(HealthDay News) — For patients with early Parkinson’s disease (PD), average regular overall physical activity levels over time are associated with slower deterioration of postural and gait stability, activities of daily living and processing speed, according to a study published online Jan. 12 in Neurology.
Kazuto Tsukita, M.D., from Kyoto University in Japan, and colleagues used data from the Parkinson’s Progression Markers Initiative Study to examine the interaction effects of regular physical activity and moderate-to-vigorous exercise levels on the progression of clinical parameters among patients with PD, after adjustment for age, sex, levodopa-equivalent dose and disease duration. Data were included for 237 early PD patients, with a follow-up duration of five years.
The researchers found that regular physical activity and moderate-to-vigorous exercise levels at baseline did not have a significant impact on subsequent clinical progression of PD. However, there was a significant association observed for average regular overall physical activity levels over time with slower deterioration of postural and gait stability, activities of daily living and processing speed. There was a preferential association seen for moderate-to-vigorous exercise levels with a slower decline of postural and gait stability; work-related activity levels were mainly linked to slower deterioration of processing speed. The robustness of the results was confirmed in multiple imputation and propensity score matching.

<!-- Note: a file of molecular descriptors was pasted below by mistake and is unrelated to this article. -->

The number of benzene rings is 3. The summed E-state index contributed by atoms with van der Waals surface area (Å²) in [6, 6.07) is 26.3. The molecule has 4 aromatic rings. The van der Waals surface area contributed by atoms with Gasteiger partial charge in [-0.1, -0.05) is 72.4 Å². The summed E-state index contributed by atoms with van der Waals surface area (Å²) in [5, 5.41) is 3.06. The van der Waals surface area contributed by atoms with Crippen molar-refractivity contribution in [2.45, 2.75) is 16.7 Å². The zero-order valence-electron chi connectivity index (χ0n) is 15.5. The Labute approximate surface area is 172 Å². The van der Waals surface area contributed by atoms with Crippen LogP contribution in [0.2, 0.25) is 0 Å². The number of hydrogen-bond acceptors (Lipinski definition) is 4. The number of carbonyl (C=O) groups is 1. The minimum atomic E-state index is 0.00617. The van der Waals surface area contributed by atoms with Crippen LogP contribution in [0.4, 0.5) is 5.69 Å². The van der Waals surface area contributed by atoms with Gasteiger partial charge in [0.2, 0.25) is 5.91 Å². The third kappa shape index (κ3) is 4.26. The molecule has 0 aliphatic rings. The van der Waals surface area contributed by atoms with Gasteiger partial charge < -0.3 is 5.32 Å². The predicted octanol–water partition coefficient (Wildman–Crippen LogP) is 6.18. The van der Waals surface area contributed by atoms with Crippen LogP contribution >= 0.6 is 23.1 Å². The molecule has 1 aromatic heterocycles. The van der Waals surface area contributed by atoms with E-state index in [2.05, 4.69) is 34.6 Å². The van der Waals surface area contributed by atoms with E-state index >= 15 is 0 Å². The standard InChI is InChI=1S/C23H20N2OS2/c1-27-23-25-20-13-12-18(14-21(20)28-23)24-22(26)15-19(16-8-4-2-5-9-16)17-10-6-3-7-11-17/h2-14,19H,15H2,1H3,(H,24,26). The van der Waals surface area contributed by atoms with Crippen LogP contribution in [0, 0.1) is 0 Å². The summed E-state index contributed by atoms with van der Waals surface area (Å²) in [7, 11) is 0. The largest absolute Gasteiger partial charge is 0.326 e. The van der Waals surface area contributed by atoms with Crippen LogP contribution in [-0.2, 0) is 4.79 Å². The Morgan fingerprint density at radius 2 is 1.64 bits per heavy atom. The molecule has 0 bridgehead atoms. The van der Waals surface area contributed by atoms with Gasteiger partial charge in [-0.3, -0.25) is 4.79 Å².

“To slow progression of the disease, it was more important for people with Parkinson’s to maintain an exercise program than it was to be active at the beginning of the disease,” Tsukita said in a statement.
Several authors disclosed financial ties to the pharmaceutical industry; the Parkinson’s Progression Markers Initiative public-private partnership is funded by pharmaceutical companies.